Tell us a little about your job as the park's tribal liason. What area tribes do you work with?
This position is a new one. It doesn't mean that work in this position hasn't already been happening, but we've been able to really focus and expand our work and get a lot more accomplished with a full-time position. So I am a one-woman program.
There are 11 traditionally associated tribes that we work with. Some are more active than others, out of that 11 there's a group of five that are Southern Paiute, and they like to meet together and speak as a collective usually. There's one of those tribes, the Kaibab band of Paiutes, they usually coordinate and we work mostly with them. Other tribes we work a lot with are the Zuni, Navajo, Hopi, Havasupai and Hualapai. We also do some work with the Yavapai-Apache nation who is down in Camp Verde, but they're a little less active in our consultations.
Which tribe would you say you work with the most?
We work with the Navajo Tribe a lot, and mostly the Historic Preservation Department. It's really up to the tribes. So what I typically do to initiate a project where either there's a legal aspect of compliance to provide and opportunity for tribes to weigh in on a project, or it's something we just really want input on because we think they'd have an interest and can help us better manage a park resource or provide interpretive materials. We contact all 11, and then it's usually a subset that's interested in any kind of project.
So you'd say that you consult with the Navajo Tribe most?
I wouldn't say that we consult with the Navajo more than the others, at all. In fact, Zuni is incredibly active right now, even though they are one of the furthest away, they still retain really important and cultural ties to the Canyon, as do all the tribes.
Could you give me some examples as to what the Zuni are active in right now?
Sure, there are a couple of things. Outside of my program, a number of the tribes are active in the Adaptive Management program, that is really the management of the Colorado River and the dam and the Zuni is one of them. But also, the Zuni is active in a couple of our compliance projects. One is the Glen Canyon Dam fish management plan. We have an environmental assessment out for review, and a memorandum of agreement that the state historical preservation officer in the park does. The tribes are all invited signatories. The Zuni have been very interested in that. So they've been talking to us a bit about that.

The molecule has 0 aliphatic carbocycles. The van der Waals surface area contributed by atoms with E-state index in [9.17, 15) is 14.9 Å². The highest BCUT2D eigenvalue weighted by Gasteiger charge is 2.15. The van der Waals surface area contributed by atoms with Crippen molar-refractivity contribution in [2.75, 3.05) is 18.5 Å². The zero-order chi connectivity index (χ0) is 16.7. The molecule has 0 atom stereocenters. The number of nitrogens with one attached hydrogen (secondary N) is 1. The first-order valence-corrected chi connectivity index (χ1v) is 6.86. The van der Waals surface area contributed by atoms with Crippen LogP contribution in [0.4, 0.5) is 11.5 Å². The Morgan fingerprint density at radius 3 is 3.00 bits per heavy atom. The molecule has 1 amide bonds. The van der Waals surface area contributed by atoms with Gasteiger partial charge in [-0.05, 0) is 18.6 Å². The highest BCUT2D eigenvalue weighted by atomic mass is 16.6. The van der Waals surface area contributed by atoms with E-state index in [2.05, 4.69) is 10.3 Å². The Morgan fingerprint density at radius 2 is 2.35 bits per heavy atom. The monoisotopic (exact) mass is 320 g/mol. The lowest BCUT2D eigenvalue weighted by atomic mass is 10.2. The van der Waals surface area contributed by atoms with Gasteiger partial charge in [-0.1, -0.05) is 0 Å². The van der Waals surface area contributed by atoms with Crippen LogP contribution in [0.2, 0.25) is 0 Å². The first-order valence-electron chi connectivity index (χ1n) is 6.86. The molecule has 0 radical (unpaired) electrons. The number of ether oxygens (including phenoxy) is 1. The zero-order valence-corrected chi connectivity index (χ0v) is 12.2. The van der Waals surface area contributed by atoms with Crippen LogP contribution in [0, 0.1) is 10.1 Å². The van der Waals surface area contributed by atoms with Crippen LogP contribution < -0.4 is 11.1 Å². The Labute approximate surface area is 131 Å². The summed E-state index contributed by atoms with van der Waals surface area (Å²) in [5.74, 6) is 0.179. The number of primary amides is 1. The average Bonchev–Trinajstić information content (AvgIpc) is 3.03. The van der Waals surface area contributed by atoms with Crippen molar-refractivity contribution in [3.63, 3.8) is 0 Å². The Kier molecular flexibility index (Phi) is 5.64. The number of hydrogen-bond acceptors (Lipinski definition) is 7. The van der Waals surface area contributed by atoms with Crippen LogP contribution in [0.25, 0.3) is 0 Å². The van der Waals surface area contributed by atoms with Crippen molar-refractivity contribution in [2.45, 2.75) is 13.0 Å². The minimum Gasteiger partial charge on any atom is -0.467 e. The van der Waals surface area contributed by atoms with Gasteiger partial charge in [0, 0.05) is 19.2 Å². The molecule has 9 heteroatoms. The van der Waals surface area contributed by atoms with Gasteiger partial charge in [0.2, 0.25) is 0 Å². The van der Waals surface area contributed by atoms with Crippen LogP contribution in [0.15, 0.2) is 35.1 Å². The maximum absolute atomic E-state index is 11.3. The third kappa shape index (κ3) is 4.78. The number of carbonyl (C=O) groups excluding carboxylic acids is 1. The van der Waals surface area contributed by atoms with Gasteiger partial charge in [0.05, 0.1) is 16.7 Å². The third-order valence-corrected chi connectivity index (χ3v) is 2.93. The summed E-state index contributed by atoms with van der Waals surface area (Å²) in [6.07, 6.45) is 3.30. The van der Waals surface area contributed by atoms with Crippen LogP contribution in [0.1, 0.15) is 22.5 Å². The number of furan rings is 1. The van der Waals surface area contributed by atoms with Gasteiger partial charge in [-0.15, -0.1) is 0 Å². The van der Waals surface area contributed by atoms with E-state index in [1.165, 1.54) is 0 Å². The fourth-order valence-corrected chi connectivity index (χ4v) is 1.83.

They are also helping us with our Backcountry Management program. All the tribes have weighed in. We're going to do some signage at Ribbon Falls, because that is the area the Zuni believe they emerged from into the Canyon, and into the world.
We do the legal compliance part, but really a lot of what we try to do is outside of that box, recognizing that for the tribes' own benefit, we want them to maintain those strong connections to the Canyon so we want the park to be a more inviting place for the tribes to come back to. And it's not only for their benefit, it's for ours as well. We think that enriches the visitors and us and helps us better understand the land we're managing, to better understand their relationship to it.
What are some special projects you're working on?
We're taking a group of Havasupai elders down to Indian Garden, which is part of their traditional homeland that they were essentially forced out of by the Park Service. Also, we recently had a big meeting at the park that included representatives from all the tribes, which we're calling a new "inter-tribal advisory council."
What are some of the more sensitive issues, the ones that are perhaps more challenging to mediate?
The Native American Graves Protection and Repatriation Act, work is always sensitive, because you're dealing with human remains that were removed from their original resting locations. It's the one area where this is some larger politics, if you will, at play among the tribes, Hopi and Navajo in particular, because of their long term land disputes.
We have three tribes that share a boundary in the park, Havasupai, Hualapai and Navajo and in two of those cases, with the Navajo and Hualapai; we do have a boundary dispute about where the actual line is. But we all understand and agree that if that gets tied up in lawsuits it's going to be hard for everybody and the best thing we can possibly do is work together in those areas and share some responsibilities and agree to disagree, but continue to work together. And that is what is happening, mostly.
Tribes would also like to collect some plants and some minerals for ceremonial or traditional purposes, and that's something that I think over the years we will be able to provide more of, but not right now. And that's a challenge and frustrating because of course, we recognize their interest in it and would like to be able to do that, but you have to follow the law.
All of the prayers and ceremonies that they're doing in their home communities, many of those are about the Grand Canyon, because they emerged here. They're asking for rain or protection and it's not just for their communities, it's for all of us and the Grand Canyon landscape that's so sacred to all the tribes.